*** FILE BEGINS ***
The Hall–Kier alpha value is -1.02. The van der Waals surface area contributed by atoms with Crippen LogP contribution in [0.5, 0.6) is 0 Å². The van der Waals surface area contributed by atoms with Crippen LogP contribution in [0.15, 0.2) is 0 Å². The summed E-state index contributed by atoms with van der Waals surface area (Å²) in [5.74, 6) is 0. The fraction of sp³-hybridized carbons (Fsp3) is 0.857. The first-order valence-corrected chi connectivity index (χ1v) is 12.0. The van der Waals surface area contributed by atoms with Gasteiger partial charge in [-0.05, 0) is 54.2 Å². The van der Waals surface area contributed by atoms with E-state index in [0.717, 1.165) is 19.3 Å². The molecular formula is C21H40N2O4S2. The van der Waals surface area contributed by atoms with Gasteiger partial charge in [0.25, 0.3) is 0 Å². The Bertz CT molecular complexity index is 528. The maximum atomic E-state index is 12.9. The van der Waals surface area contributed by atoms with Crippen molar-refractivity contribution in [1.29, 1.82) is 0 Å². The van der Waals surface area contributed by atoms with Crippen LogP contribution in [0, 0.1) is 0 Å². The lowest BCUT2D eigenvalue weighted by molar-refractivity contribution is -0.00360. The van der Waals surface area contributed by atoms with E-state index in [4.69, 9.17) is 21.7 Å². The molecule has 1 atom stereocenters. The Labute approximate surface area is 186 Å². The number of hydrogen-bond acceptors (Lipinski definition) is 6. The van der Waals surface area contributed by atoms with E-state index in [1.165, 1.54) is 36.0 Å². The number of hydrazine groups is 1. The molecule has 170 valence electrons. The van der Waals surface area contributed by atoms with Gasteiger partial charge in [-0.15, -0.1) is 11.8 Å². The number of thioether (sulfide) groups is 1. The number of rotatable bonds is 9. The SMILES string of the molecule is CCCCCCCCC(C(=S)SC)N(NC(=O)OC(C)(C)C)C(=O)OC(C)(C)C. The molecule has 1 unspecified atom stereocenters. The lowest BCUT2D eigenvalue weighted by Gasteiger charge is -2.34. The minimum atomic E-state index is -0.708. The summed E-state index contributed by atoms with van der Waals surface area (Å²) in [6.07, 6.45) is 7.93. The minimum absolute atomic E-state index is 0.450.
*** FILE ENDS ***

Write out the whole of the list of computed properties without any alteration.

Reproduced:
The Hall–Kier alpha value is -1.02. The van der Waals surface area contributed by atoms with Crippen LogP contribution in [0.5, 0.6) is 0 Å². The van der Waals surface area contributed by atoms with Crippen LogP contribution in [0.15, 0.2) is 0 Å². The summed E-state index contributed by atoms with van der Waals surface area (Å²) in [5.74, 6) is 0. The fraction of sp³-hybridized carbons (Fsp3) is 0.857. The first-order valence-corrected chi connectivity index (χ1v) is 12.0. The van der Waals surface area contributed by atoms with Gasteiger partial charge in [-0.05, 0) is 54.2 Å². The van der Waals surface area contributed by atoms with E-state index in [0.717, 1.165) is 19.3 Å². The molecular formula is C21H40N2O4S2. The van der Waals surface area contributed by atoms with Gasteiger partial charge in [0.25, 0.3) is 0 Å². The Bertz CT molecular complexity index is 528. The maximum atomic E-state index is 12.9. The van der Waals surface area contributed by atoms with Crippen molar-refractivity contribution in [1.29, 1.82) is 0 Å². The van der Waals surface area contributed by atoms with Crippen LogP contribution in [0, 0.1) is 0 Å². The lowest BCUT2D eigenvalue weighted by molar-refractivity contribution is -0.00360. The van der Waals surface area contributed by atoms with E-state index in [4.69, 9.17) is 21.7 Å². The molecule has 1 atom stereocenters. The Labute approximate surface area is 186 Å². The number of hydrogen-bond acceptors (Lipinski definition) is 6. The van der Waals surface area contributed by atoms with E-state index in [1.165, 1.54) is 36.0 Å². The number of hydrazine groups is 1. The molecule has 170 valence electrons. The van der Waals surface area contributed by atoms with Gasteiger partial charge in [-0.15, -0.1) is 11.8 Å². The number of thioether (sulfide) groups is 1. The number of rotatable bonds is 9. The SMILES string of the molecule is CCCCCCCCC(C(=S)SC)N(NC(=O)OC(C)(C)C)C(=O)OC(C)(C)C. The molecule has 1 unspecified atom stereocenters. The lowest BCUT2D eigenvalue weighted by Gasteiger charge is -2.34. The minimum atomic E-state index is -0.708. The summed E-state index contributed by atoms with van der Waals surface area (Å²) in [6.07, 6.45) is 7.93. The minimum absolute atomic E-state index is 0.450.